I think that The Bond: Our Kinship with Animals, Our Call to Defend Them by Wayne Pacelle was an amazing book. In the book Pacelle talks about the bad treatment of animals, from puppy mills, slaughterhouses that produce our meat products, dog fighting and other animal blood sports, National Park malpractices, science labs, fur industry businesses, and reckless breeding practices. The Bond exposes a different side of life that is usually ignored. A part that was meaningful to me was with the elep ...more
Julie
Behind Mother Teresa and Gandhi, I believe Wayne Pacelle is my hero.
He came to my favorite local bookstore in the spring, and I was so sorry to miss his appearance (an account of being nine months pregnant!). The knowledge and charisma he has brought to the Humane Society is admirable. I am an animal lover and animal advocate, through and through, but this book, I believe, would stimulate conversation and awareness for any reader.
We live in a world of such technological finesse, yet we can't s
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James
Not what I expected but what a good book! This book has me contemplating on adopting a more vegetarian diet, and life-style. I may not be perfect but I won't let that stop me. If you have any concerns about modern farming, emergency response plans for pets, animal abuse, the environment, jobs, politics, and ethics concerning animal intelligence, among other things, then I Implore you to read this book. There is work to be done.
Darcia Helle
This book covers every aspect of our relationship with animals. We go back in time to the early origins of our bond with animals and learn how our relationships evolved. We journey from factory farms to loving farmers, from those who profit from dogfights to those who dedicate their lives to saving those same dogs. Wayne Pacelle touches on the most horrific, as well as the best, of our interaction and treatment of the animals whose world we share.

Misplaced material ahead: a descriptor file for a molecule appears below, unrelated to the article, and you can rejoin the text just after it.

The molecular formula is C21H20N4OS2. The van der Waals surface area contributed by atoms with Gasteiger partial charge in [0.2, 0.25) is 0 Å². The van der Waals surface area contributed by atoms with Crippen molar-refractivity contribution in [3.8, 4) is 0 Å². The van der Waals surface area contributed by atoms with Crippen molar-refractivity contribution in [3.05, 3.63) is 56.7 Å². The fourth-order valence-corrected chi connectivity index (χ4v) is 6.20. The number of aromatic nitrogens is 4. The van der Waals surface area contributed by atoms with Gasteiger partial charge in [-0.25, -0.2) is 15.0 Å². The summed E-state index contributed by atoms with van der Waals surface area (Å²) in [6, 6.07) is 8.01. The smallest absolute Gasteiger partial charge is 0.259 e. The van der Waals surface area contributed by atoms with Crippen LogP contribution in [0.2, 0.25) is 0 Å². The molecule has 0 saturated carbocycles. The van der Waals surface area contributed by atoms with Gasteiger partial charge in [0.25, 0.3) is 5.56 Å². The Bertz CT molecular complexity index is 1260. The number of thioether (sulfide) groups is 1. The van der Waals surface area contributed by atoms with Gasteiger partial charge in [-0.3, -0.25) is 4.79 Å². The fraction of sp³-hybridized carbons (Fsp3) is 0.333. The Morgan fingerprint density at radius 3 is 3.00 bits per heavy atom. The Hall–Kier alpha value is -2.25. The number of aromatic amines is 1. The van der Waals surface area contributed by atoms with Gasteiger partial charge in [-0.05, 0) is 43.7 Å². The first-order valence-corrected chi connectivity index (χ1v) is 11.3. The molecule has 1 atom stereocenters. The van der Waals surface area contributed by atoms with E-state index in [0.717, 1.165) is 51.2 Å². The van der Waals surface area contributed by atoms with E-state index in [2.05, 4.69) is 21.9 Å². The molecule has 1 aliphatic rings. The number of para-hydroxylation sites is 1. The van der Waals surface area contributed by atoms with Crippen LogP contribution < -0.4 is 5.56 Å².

The politics behind our laws and the power of th
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Ivy
This book wasn't horrible, but as another reviewer noted, it was preaching to the choir. I am huge animal rights advocate, but I guess I wasn't expecting to read the same thing over and over again. I'm not knocking the book, I was just looking for more depth to it, especially after seeing Wayne Pacelle in person in Tempe, Arizona at a book signing.
Melissa Culbertson
Pacelle covers the ways in which we as humans treat - and, more often than we should, mistreat - the animals with whom we share this planet. The Humane Society president poignantly shows the reader why humans and animals share an intense bond and why it is our responsibility to hold up our end of the bargain. Pacelle's words urge us on in our fight to end animal cruelty, showing us what we as people have done wrong, what we have done right, and how we can redeem ourselves and reinstill that bond ...more
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During his 17 years with the Humane Society of the United States, including seven as president and CEO, Wayne Pacelle has played a leading role in transforming the HSUS, the nations largest animal protection charity, into a dynamic public force and voice for all animals. Taking a special interest in law reform, he has been the leading strategist for more than a score of successful ballot initiativ ...more
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“In our day, there are stresses and fractures of the human-animal bond, and some forces at work would sever it once and for all. They pull us in the wrong direction and away from the decent and honorable code that makes us care for creatures who are entirely at our mercy. Especially within the last two hundred years, we've come to apply an industrial mind-set to the use of animals, too often viewing them as if they were nothing but articles of commerce and the raw material of science, agriculture, and wildlife management. Here, as in other pursuits, human ingenuity has a way of outrunning human conscience, and some things we do only because we can--forgetting to ask whether we should.” 4 likes
“Often the greatest challenge of the animal welfare movement is to remind people of the things they already know to be true-that to mistreat any animal is beneath us, that cruelty of any kind is dishonorable and inexcusable, and that we all have duties of kindness and self-restraint in the treatment of our fellow creatures.” 2 likes